The Tritone was the first noseless saddle that worked for me (ISMs are all too wide for me), but with the Tritone I couldn't really ride it out on the road. Fast descents left me feeling like I was falling off the front of the saddle (whereas with the Cobb I can still ride it like a regular saddle on descents). Does the Mistica solve that? Is the nose any longer than the Tritone? I hope it's not wider.
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Re: PSA: The Noseless Saddles Triathletes Should Try [Travis R] [ In reply to ]
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I had chronic saddle issues when I started going long on the bike, ISM Race on both road and Tri bike now and you could not talk me into anything else

PSA- when you try one of these you need to give it a little time, they hit your body in a different spot so they are not perfect the first couple of rides until your skin gets conditioned in this new spot. Also be very careful with how you set them for level and it may take a few tweaks to get it just right. You will not do a one day demo with them and fall in love, but you will eventually.
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Re: PSA: The Noseless Saddles Triathletes Should Try [surroundhound] [ In reply to ]
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lol! I have a lot of funny stories regarding the mispronunciation of my last name. Like the time I was working as a substitute teacher in a Kindergarten class. This little girl who looked like she had a gallon of espresso for breakfast runs up to me, give me a big flying tackle hug, and says "I love you Mr. Assgrab!" My first reaction was, "oh my, I hope nobody else heard that..."

Travis Rassat
Vector Cycle Works
Noblesville, IN
BikeFit Instructor | FMS | F.I.S.T. | IBFI
Toughman Triathlon Series Ambassador
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Re: PSA: The Noseless Saddles Triathletes Should Try [vjohn] [ In reply to ]
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vjohn wrote:
The Tritone was the first noseless saddle that worked for me (ISMs are all too wide for me), but with the Tritone I couldn't really ride it out on the road. Fast descents left me feeling like I was falling off the front of the saddle (whereas with the Cobb I can still ride it like a regular saddle on descents). Does the Mistica solve that? Is the nose any longer than the Tritone? I hope it's not wider.

I think you might like the Mistica. The top is very grippy. I'm trying to think of something to compare it to, but don't have good analogy. It's kind of a gummy rubber feel rather than a smooth leather feel (but the sides are smooth leather-like, so nice on the legs). The nose is the same width as the Tritone - 5.5 centimeters for the regular, 6.5 cm for the wide - but is shaped a bit differently if you look at the front edges. They're now radiused, and don't have the seam right on the corner like the Tritone. That was a deal-breaker a couple of times with the Tritone. There were just a lot of nice refinements with the Mistica. It's kind of an evolution of the Tritone, but it's a pretty big evolutionary step. It's also nice that the Mistica retails at $175 for the magnesium rail version, when the Tritone was $225.

Travis Rassat
Vector Cycle Works
Noblesville, IN
BikeFit Instructor | FMS | F.I.S.T. | IBFI
Toughman Triathlon Series Ambassador
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Re: PSA: The Noseless Saddles Triathletes Should Try [adker] [ In reply to ]
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adker wrote:
PSA- when you try one of these you need to give it a little time, they hit your body in a different spot so they are not perfect the first couple of rides until your skin gets conditioned in this new spot. Also be very careful with how you set them for level and it may take a few tweaks to get it just right. You will not do a one day demo with them and fall in love, but you will eventually.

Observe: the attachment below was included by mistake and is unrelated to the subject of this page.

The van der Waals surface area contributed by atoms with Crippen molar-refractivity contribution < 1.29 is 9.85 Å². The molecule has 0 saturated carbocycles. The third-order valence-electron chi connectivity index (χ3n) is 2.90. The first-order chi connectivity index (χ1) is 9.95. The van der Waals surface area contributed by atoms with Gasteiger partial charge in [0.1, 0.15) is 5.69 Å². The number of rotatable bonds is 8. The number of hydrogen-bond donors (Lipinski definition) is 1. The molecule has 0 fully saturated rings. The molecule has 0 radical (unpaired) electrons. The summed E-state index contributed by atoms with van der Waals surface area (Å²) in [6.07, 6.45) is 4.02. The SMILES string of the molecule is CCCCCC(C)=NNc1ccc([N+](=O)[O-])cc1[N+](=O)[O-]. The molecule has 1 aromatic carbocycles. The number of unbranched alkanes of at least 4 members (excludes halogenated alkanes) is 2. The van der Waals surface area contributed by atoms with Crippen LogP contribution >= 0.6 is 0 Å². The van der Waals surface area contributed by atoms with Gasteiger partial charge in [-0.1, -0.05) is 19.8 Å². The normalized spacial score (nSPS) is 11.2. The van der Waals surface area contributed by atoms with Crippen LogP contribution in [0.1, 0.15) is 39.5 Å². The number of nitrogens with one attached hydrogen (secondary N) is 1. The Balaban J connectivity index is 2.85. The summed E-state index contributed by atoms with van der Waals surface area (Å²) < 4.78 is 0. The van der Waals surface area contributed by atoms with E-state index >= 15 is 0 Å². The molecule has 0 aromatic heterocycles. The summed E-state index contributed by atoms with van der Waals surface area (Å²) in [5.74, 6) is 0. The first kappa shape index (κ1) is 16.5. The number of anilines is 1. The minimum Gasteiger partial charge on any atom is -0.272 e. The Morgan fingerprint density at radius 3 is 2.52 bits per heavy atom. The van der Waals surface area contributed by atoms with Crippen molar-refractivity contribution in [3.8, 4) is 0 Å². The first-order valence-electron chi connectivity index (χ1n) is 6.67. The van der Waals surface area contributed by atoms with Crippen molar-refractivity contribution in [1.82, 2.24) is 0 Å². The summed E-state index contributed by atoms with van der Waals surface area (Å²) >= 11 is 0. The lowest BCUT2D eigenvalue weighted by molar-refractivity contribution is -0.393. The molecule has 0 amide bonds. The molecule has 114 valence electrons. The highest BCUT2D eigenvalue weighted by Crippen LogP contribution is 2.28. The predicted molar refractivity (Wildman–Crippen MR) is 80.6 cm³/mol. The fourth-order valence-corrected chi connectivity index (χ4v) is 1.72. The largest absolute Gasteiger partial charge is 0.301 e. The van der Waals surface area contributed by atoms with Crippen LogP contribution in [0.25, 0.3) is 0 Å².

You make a really good point here - this is something I've noticed, too. The Road and PS series tend to take a bit more time to like. The PR series seems to beat them out in comparisons because they provide a bit more instant gratification.

Travis Rassat
Vector Cycle Works
Noblesville, IN
BikeFit Instructor | FMS | F.I.S.T. | IBFI
Toughman Triathlon Series Ambassador
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Re: PSA: The Noseless Saddles Triathletes Should Try [Travis R] [ In reply to ]
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love the Fizik, both as a fitter and as a cyclist. It's my go-to saddle ATM, as it fits well with my fitting philosophy

Travis R wrote:
Hi Everybody,

Since my last name has "ass" in it both forwards and backwards, I feel it is my destiny to be the saddle guy. So, in my fit studio, I have a lot of saddles, a SwitchIt, and offer free saddle testing. If I were to guess, the average number of saddles that a person will test during a saddle test session in my shop is just north of 20. I've had people test every single saddle in house (over 70). I know a lot of folks are wondering "what saddle is best for me?" and if you don't have access to someplace with a selection of saddles you can try out, you might have to guess as to what will work, order it, and hope for the best. You probably don't want to do that 20 times. So, if you have no choice, here are the saddles that tend to end up in the top 3 or 4 when triathletes (male or female) try out saddles in the shop.

Cobb Randee - This thing just works for a lot of people. It's kind of noseless, kind of traditional. It seems to take all the good qualities of the Cobb Max and make them better. Start with the top level.

ISM PR 2.0 - Another one that seems to take all of the advantages of the noseless design and just works well. The padding, texture, and shape work well together. Start with the rails level and bring it up.

Fizik Mistica - I've only had this for a couple of months now, but it seems to be a hit. I typically don't have that much luck with Fizik products being the final choice. The previous model, the Tritone, had a lot of good things going for it and seemed to be especially good for women, but a couple of things that needed some refinement. The Mistica was a very good evolution. What makes it interesting, and maybe what makes it work, is that it is grippy on the top, but the sides are smooth. It also comes with more hardware than any saddle I've ever seen. Start with the rails level.

I hope that helps.

Eric Reid
AeroFit | Instagram Portfolio
Chapel Hill, NC
Aerodynamic Optimized Bike Fitting, Retul Pre-Purchase Bike Fitting, USAT Level 1 Triathlon Coaching, Nutrition